Figure 4

Consumer density, maxima and minima, after a transient of 200 time units as a function of the phase shift (period) between the two resources. Resources are completely synchronized at 0 and 1 full period, and completely asynchronized at a 0.5 period phase shift. The greatest stability occurs with the greatest asynchrony. Parameters: a=1.0; e=1.0; m=0.50; and ω=0.5.

It is worth pointing out that if the consumer does not have to make a preference in space (i.e. can forage simultaneously on all resources), then this asynchrony is also stabilizing. Since two completely asynchronized resources sum to a constant density (i.e. RT, defined above, is a constant), it is easy to reduce equation (3.1) to the following:Embedded Image(3.4)It is straightforward to see that this results in a stable consumer population with an equilibrium population Embedded Image and a negative eigenvalue (λ=−eaRT). This latter case is akin to the averaging effect and therefore can be seen as an extension of much single trophic-level theory (Doak et al. 1998; Tilman et al. 1998). While averaging means the result does not rely on space or switching, recent theory has shown that consumers that can average over resources in space tend to synchronize the resource dynamics in the patches (McCann et al. 2005). Once synchronized, the stabilizing influence of the consumer is lost (McCann et al. 2005). Hence, the switching aspect of this result is critical to the stability.

(b) Biotically driven resource dynamics

We now turn to the alternative endpoint case where resource dynamics are biotically driven. The model system under these assumptions can be written asEmbedded Image(3.5)where all consumer parameters and functions are already defined above; ri is the rate of increase of species i; K is the carrying capacity of both resource species; and αij is the competition coefficient of species j on i. This model is effectively an example of the diamond-shaped food-web module (Holt 1996; McCann et al. 1998). McCann et al. (1998) analysed a very similar model and found that a strong food chain pathway (e.g. R1 strongly outcompetes R2 and R1 is fed on strongly by C) can be muted by a weak pathway (e.g. R2 weakly competes with R1 and R2 is fed on weakly by C). In such a case, the overall dynamics are greatly stabilized by the weak pathway (McCann 2000; Rooney et al. 2006).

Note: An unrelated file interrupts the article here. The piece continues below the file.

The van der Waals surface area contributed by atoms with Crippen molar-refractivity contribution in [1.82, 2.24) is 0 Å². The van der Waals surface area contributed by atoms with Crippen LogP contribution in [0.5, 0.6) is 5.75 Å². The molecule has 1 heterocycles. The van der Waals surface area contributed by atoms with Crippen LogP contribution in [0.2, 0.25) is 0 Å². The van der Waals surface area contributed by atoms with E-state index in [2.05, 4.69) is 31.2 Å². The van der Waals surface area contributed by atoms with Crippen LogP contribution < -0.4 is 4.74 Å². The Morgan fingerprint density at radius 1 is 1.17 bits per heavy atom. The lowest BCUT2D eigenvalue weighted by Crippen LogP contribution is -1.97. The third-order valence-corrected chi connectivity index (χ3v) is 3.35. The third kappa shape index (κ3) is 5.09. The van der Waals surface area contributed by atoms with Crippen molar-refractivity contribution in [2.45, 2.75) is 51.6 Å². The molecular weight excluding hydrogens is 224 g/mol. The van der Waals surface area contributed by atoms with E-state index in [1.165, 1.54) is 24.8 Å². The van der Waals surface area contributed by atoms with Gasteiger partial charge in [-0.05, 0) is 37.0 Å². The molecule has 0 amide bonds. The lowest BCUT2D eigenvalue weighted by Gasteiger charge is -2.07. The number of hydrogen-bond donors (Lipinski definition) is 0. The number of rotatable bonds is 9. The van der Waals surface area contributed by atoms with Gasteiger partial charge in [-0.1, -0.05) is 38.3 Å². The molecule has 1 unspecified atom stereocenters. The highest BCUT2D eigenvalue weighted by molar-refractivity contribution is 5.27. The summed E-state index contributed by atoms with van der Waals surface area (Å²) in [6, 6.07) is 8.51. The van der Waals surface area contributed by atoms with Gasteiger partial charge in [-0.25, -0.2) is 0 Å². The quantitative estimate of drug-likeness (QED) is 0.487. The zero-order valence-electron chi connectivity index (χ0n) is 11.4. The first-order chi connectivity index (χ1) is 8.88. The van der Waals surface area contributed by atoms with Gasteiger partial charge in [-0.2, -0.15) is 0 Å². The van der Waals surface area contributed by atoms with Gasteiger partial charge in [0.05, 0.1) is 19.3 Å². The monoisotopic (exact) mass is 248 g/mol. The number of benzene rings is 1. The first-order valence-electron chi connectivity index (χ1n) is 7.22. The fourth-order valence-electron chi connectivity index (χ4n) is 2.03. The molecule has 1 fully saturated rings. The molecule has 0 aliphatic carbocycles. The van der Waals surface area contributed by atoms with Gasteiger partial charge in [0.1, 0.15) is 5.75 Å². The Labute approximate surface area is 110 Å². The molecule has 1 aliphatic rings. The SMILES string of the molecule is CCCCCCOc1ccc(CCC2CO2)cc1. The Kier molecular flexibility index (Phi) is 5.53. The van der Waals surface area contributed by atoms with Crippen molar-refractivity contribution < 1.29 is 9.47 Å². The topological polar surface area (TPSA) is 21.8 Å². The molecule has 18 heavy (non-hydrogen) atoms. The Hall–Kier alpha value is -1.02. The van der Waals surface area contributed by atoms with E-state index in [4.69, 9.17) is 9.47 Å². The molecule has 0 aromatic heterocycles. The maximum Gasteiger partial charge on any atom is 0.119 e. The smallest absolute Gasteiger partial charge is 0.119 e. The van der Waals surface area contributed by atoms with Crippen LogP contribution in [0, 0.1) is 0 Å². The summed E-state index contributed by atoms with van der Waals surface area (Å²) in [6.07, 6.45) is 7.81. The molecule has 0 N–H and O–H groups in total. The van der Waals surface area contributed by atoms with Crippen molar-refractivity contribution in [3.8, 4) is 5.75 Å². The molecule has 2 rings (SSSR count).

The reasons for this are twofold. First, a weak competitor that can persist effectively shunts energy away from the otherwise strong pathway (McCann et al. 1998). This, in essence, reverses the paradox of enrichment and so tends to stabilize the potentially strong CR1 interaction (McCann et al. 1998). Second, and more interesting for the discussion here, the differential competing pathways coupled by a predator readily generate asynchronous responses in the two resources. As we have seen above, this asynchrony has the ability to effectively take the wobble out of a consumer's dynamics capable of averaging across the two patches (McCann 2000). As an example of this, figure 5a shows the dynamic response of a fast–slow parametrization of model system (3.5) after a synchronized perturbation (see figure 5 for parameters). The perturbation here is a modest but sustained increase in both resources carrying capacity, K.

Figure 5

The densities of a consumer (solid lines) and two resources (R1 (dashed lines) and R2 (dotted lines)) plotted after a perturbation at time 100. The horizontal line indicates the new equilibrium consumer density (asterisk). (a) Asymmetric energy flux through two resources results in weak–strong interaction pathways (parameters: r=1.0; K=1.0; a1=2.50; a2=1.50; α12=0.10; α21=1.1; e=1.0; m=0.50; and ω=0.5). Post-perturbation dynamics starts with resources characterized by synchronous dynamics (region S) followed by asynchronous dynamics (region A) and then back to synchronous but stable dynamics (S2). (b) Symmetric flux through two resources results in the two resources being synchronized throughout the post-perturbation period (r=1.0; K=1.0; a1=2.0; a2=2.0; α12=0.60; α21=0.6; e=1.0; m=0.50; and ω=0.5). Note that the greatest stability (quickest return time) occurs with (a) the asynchrony case as indicated by the consumer density approaching equilibrium faster. Note also that in (b) the completely synchronous case, the consumer, C, overshoots the new equilibrium (asterisk) to a greater extent than in (a) the asynchronous case.